Supplies of euros at automatic teller machines in Italy are likely to run out Tuesday as Italians rushed to withdraw the new currency.
Just two hours after midnight, 1,400 withdrawals had been registered at the Banca di Roma. Thousands of people, mainly youngsters, were curious to see what the new currency looked like.
"I wanted to check if it was all true," said Sabrina Fortunato after withdrawing 100 euros in Milan. "Until yesterday I thought it was all a strange dream, the fact that we would have a single currency to spend throughout Europe".
In his end of year address to the nation, Italy's president, Carlo Azeglio Ciampi, hailed the arrival of the common European currency as a symbol of peace and unity. "Over and above its economic impact," Mr. Ciampi said, "it is a great sign of peace. It is concrete and definitive proof of the solemn pledge Europeans have taken to live together".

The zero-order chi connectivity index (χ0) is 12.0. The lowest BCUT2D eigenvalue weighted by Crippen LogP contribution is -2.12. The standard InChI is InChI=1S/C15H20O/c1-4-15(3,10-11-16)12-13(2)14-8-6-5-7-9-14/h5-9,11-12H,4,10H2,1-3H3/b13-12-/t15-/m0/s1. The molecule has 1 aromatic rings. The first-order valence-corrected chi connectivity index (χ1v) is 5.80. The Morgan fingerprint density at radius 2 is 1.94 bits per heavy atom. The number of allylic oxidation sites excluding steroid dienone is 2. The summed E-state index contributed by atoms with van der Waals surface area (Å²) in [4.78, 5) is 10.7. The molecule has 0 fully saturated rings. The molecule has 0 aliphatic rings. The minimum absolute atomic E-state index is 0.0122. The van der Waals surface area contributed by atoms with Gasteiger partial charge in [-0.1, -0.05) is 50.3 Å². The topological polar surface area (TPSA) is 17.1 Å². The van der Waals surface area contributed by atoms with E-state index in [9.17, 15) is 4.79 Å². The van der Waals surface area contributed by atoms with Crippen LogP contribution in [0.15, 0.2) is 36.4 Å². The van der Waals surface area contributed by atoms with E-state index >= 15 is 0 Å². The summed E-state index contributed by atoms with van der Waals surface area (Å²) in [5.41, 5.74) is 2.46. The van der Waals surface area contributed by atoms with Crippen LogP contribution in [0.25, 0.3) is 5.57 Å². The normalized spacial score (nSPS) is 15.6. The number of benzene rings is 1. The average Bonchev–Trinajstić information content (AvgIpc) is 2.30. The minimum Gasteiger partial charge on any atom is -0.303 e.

The president acknowledged that the outgoing Italian currency, the lira, would be remembered with some nostalgia. Though Italy is considered the most ardent supporter of European integration, many Italians say they will miss their currency with its many zeros. Others however admit that a single currency will make life easier, especially when traveling in Europe.
To pay homage to the lira, it has been proposed that a specific day every year be proclaimed Lira Day. The most likely date is February 28, the last day the old currency will circulate.
In addition, a group called the Third Millennium Celebrations Committee, backed by Italian film stars and VIPs, is planning to build a huge monument to the lira out of coins. Italians can take part in a competition to design the monument, which is due to be installed outside the Bank of Italy in Rome on Jan 1, 2003.